The value of music
There is considerable evidence throughout the world, that studying music and in particular, learning to play instruments has a strong correlation to better academic performance throughout the child’s education. In a recent study examining the relationship between participation in school music programs and standardised test scores, it showed that students in high-quality programs scored higher in both English and mathematics than their counterparts who did not have high-quality instruction (Examination of Relationships between Participation in School Music Programs of Differing Quality and Standardized Test Results Johnson, 2006). The researchers also found that students in exceptional music programs as well as low-quality instrumental programs still performed better in English and mathematics than those students receiving no music classes.
In the first major study to compare data from four longitudinal studies (The Arts and Achievement in At-Risk Youth: Four Longitudinal Studies; James Catterall, 2012), it was found that teenagers and young adults of low socioeconomic status who have a history of in-depth arts involvement show better academic outcomes than do low socioeconomic status youth with less arts involvement. These students have higher test scores in science, writing and mathematics, as well as higher overall grade point averages than students who lacked arts experiences. Better grade point averages were also observed among high socioeconomic status students – so this is a universal benefit, not restricted to a particular socioeconomic status.
Research and Symphony For Life Foundation
While there is considerable in-depth and longitudinal study and research taking place across the world in music education, there has been relatively little focused specifically on programs such as Symphony For Life. We consider the role of research and feedback to be of paramount importance to the Symphony For Life Foundation. We need this for several reasons:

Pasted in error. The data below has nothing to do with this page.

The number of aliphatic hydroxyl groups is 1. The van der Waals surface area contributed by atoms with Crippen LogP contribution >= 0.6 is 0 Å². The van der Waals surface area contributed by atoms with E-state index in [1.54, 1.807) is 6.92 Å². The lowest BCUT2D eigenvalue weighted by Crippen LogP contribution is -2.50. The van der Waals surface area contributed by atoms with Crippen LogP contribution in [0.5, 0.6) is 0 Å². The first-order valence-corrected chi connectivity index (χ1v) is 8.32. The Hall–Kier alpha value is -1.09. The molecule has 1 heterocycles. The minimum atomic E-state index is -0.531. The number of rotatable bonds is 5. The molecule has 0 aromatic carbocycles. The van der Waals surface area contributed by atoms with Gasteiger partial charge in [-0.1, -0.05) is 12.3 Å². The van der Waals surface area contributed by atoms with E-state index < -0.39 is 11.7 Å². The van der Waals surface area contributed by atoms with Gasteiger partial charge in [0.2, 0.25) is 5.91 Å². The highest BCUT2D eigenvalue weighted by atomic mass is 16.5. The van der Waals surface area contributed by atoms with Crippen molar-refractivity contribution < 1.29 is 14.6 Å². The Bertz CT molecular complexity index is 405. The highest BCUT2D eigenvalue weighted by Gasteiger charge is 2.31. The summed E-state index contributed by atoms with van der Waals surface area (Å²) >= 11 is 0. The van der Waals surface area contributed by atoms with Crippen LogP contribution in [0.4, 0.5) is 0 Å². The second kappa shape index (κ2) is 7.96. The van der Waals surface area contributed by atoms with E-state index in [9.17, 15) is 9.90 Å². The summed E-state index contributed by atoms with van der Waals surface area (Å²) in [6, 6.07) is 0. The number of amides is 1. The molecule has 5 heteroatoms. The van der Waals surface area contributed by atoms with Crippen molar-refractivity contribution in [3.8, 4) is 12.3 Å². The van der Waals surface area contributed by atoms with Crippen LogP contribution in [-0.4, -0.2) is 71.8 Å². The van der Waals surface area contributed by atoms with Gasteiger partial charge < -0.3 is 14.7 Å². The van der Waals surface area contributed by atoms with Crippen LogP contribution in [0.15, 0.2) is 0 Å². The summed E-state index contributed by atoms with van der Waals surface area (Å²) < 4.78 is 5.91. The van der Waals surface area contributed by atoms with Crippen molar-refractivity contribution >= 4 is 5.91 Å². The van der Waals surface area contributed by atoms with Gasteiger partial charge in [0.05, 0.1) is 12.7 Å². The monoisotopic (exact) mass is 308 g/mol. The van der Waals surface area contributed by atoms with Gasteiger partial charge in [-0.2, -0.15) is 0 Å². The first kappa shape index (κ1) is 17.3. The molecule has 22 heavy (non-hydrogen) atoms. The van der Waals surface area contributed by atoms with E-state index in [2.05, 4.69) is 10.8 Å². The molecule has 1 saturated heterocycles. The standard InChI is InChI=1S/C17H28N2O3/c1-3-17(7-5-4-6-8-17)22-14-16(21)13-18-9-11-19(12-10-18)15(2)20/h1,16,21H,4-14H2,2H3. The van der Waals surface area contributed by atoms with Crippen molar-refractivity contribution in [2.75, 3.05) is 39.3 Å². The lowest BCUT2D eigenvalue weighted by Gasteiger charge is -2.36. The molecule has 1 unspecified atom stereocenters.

We will open each of the programs and the central program administration to rigorous research and monitoring scrutiny to allow a complete understanding and transparency to our stakeholders, and allow us to truthfully and ethically record and represent the effects and progress to the community, sponsors, donors and to government granters and authorities.
The Foundation's programs will be open to independent, quality and qualified researchers from our universities and music schools to insure the impartiality and balance of information. Such individuals and agencies will have to agree to impart feedback information to the Foundation so that it can properly represent the performance and progress of the programs to all our stakeholders, and allow us to adjust the programs as required.
Three different areas of research are of interest to the Foundation:
*Interested research groups: Please contact us here if you wish to discuss this further, or wish to register for access to our programs.
Research of Other Similar Programs Overseas
There is a wealth of research information available on similar programs in other countries. For further information please click here.